Paul Antschel, who wrote under the pseudonym Paul Celan, was born in Czernovitz, Bukovina, in Romania, on November 23, 1920. The son of German-speaking Jews, Celan grew up speaking several languages, including Romanian, Russian, and French. He also understood Yiddish. He studied medicine in Paris in 1938, but returned to Romania shortly before the outbreak of World War II. His parents were deported and eventually died in Nazi labor camps; Celan himself was confined for eighteen months in a Romanian labor-camp before escaping to the Red Army.
In 1945, he moved to Bucharest and became friends with many of the leading Romanian writers of the time, witnessing the last flowering of Romanian surrealism. He worked as a reader in a publishing house and as a translator. He also began to publish his own poems and translations under a series of pseudonyms. In 1947 he settled on the pseudonym Celan-an anagram of Ancel, the Romanian form of his surname. He lived briefly in Vienna before settling in Paris in 1948 to study German philology and literature. He took his Licence des Lettres in 1950, and in 1952 he married the graphic artist Gisèle de Lestrange. They had a son, Eric, in 1955.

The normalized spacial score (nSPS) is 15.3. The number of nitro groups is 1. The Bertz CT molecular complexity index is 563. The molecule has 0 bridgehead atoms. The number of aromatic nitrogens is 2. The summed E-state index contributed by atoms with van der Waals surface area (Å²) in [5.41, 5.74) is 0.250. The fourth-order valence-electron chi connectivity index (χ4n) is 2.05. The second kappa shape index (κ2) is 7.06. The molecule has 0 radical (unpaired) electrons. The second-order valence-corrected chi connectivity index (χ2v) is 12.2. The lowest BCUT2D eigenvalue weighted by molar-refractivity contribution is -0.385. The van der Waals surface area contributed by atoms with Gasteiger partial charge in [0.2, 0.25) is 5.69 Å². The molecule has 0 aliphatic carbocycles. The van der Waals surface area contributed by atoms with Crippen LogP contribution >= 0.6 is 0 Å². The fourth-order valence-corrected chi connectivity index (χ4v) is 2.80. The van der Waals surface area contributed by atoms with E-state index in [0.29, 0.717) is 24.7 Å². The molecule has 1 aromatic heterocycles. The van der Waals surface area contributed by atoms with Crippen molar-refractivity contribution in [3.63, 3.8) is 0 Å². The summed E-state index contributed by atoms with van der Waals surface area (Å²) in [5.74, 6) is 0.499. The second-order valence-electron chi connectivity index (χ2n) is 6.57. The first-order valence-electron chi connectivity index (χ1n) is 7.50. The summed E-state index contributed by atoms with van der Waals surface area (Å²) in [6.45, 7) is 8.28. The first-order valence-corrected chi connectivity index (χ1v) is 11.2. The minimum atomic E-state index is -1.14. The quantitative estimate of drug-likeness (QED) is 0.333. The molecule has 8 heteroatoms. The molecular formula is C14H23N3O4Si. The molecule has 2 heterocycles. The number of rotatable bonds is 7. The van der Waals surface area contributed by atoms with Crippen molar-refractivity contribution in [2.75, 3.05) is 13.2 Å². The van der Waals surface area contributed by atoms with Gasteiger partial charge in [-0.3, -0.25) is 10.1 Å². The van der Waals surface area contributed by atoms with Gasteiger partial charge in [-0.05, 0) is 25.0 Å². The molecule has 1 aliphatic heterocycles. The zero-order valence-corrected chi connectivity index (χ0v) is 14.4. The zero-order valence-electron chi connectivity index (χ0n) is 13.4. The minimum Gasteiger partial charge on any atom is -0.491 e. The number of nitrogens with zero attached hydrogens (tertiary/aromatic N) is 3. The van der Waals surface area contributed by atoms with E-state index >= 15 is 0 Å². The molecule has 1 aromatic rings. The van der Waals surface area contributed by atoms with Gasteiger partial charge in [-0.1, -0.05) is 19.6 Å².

Celan's first book was published in 1947; it received very little critical attention. His second book, Mohn und Gedächtnis [Poppy and Memory], however, garnered tremendous acclaim and helped to establish his reputation. Among his most well-known and often-anthologized poems from this time is "Fugue of Death." The poem opens with the words "Black milk of daybreak we drink it at evening / we drink it at midday and morning we drink it at night" and goes on to offer a stark evocation of life in the Nazi death camps.
In 1959, Celan took a job as a reader in German Language and Literature at the École Normale Supérieure in Paris, a position he would hold until his death in 1970. His poems from this period grew shorter, more fragmented and broken in their syntax and perceptions. In 1960 he received the Georg Büchner Prize. During the 1960s he published more than six books of poetry and gained international fame. In addition to his own poems, he remained active as a translator, bringing out works from writers such as Henri Michaux, Osip Mandelstam, René Char, Paul Valéry, and Fernando Pessoa. In 1970, Celan committed suicide. His position in German-language poetry is best read from the fact that there have been only six poets to whom leading German philosophers have devoted studies: Goethe, Novalis, Hölderlin, Rilke, Trakl, and Celan (Dilthey wrote on Goethe, Novalis, and Hölderlin, Heidegger on Hölderlin, Rilke, and Trakl, and Gadamer on Celan).